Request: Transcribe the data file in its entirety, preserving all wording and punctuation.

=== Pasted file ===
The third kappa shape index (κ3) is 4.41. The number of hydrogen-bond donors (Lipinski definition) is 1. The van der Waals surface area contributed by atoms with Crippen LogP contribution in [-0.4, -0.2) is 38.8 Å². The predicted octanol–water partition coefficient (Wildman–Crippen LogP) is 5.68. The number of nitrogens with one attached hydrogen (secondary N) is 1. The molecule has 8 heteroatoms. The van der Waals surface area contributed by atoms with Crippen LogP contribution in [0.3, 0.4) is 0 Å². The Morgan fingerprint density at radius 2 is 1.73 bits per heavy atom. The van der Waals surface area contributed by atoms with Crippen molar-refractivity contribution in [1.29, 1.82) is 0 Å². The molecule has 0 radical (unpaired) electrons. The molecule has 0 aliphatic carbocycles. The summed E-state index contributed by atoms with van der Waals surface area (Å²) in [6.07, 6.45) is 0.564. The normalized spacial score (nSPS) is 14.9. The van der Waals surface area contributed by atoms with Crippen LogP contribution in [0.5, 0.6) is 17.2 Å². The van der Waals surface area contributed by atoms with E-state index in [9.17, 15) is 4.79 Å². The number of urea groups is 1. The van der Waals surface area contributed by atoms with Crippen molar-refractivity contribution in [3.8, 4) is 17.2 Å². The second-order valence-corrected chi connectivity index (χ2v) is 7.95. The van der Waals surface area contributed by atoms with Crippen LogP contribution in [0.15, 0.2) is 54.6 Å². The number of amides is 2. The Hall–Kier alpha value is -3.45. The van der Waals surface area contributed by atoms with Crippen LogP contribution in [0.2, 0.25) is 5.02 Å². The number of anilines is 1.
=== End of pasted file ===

The third kappa shape index (κ3) is 4.41. The number of hydrogen-bond donors (Lipinski definition) is 1. The van der Waals surface area contributed by atoms with Crippen LogP contribution in [-0.4, -0.2) is 38.8 Å². The predicted octanol–water partition coefficient (Wildman–Crippen LogP) is 5.68. The number of nitrogens with one attached hydrogen (secondary N) is 1. The molecule has 8 heteroatoms. The van der Waals surface area contributed by atoms with Crippen LogP contribution in [0.3, 0.4) is 0 Å². The Morgan fingerprint density at radius 2 is 1.73 bits per heavy atom. The van der Waals surface area contributed by atoms with Crippen molar-refractivity contribution in [1.29, 1.82) is 0 Å². The molecule has 0 radical (unpaired) electrons. The molecule has 0 aliphatic carbocycles. The summed E-state index contributed by atoms with van der Waals surface area (Å²) in [6.07, 6.45) is 0.564. The normalized spacial score (nSPS) is 14.9. The van der Waals surface area contributed by atoms with Crippen LogP contribution in [0.5, 0.6) is 17.2 Å². The van der Waals surface area contributed by atoms with E-state index in [9.17, 15) is 4.79 Å². The number of urea groups is 1. The van der Waals surface area contributed by atoms with Crippen molar-refractivity contribution in [3.8, 4) is 17.2 Å². The second-order valence-corrected chi connectivity index (χ2v) is 7.95. The van der Waals surface area contributed by atoms with Crippen LogP contribution in [0.15, 0.2) is 54.6 Å². The number of amides is 2. The Hall–Kier alpha value is -3.45. The van der Waals surface area contributed by atoms with Crippen LogP contribution in [0.2, 0.25) is 5.02 Å². The number of anilines is 1.